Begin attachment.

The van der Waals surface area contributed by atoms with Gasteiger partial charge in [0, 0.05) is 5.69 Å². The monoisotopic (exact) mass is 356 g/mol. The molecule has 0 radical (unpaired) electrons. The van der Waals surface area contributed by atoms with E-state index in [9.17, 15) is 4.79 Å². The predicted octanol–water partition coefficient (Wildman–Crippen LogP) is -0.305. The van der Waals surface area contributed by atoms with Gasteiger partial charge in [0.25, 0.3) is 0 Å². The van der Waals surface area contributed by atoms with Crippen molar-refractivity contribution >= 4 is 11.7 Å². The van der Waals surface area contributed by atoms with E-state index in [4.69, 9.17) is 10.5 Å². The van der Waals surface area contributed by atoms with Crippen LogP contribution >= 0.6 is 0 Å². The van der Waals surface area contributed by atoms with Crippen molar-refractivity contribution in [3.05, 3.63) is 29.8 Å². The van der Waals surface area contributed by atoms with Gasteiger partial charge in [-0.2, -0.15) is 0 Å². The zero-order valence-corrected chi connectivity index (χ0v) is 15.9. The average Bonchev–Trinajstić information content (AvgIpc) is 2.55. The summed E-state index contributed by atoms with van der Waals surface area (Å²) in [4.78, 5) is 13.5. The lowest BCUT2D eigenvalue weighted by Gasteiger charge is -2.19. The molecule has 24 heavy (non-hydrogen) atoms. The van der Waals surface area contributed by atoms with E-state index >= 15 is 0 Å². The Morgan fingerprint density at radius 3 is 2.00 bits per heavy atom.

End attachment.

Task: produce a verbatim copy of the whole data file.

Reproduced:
The van der Waals surface area contributed by atoms with Gasteiger partial charge in [0, 0.05) is 5.69 Å². The monoisotopic (exact) mass is 356 g/mol. The molecule has 0 radical (unpaired) electrons. The van der Waals surface area contributed by atoms with E-state index in [9.17, 15) is 4.79 Å². The predicted octanol–water partition coefficient (Wildman–Crippen LogP) is -0.305. The van der Waals surface area contributed by atoms with Gasteiger partial charge in [0.25, 0.3) is 0 Å². The van der Waals surface area contributed by atoms with Crippen molar-refractivity contribution >= 4 is 11.7 Å². The van der Waals surface area contributed by atoms with E-state index in [4.69, 9.17) is 10.5 Å². The van der Waals surface area contributed by atoms with Crippen LogP contribution >= 0.6 is 0 Å². The van der Waals surface area contributed by atoms with Crippen molar-refractivity contribution in [3.05, 3.63) is 29.8 Å². The van der Waals surface area contributed by atoms with Gasteiger partial charge in [-0.2, -0.15) is 0 Å². The zero-order valence-corrected chi connectivity index (χ0v) is 15.9. The average Bonchev–Trinajstić information content (AvgIpc) is 2.55. The summed E-state index contributed by atoms with van der Waals surface area (Å²) in [4.78, 5) is 13.5. The lowest BCUT2D eigenvalue weighted by Gasteiger charge is -2.19. The molecule has 24 heavy (non-hydrogen) atoms. The van der Waals surface area contributed by atoms with E-state index >= 15 is 0 Å². The Morgan fingerprint density at radius 3 is 2.00 bits per heavy atom.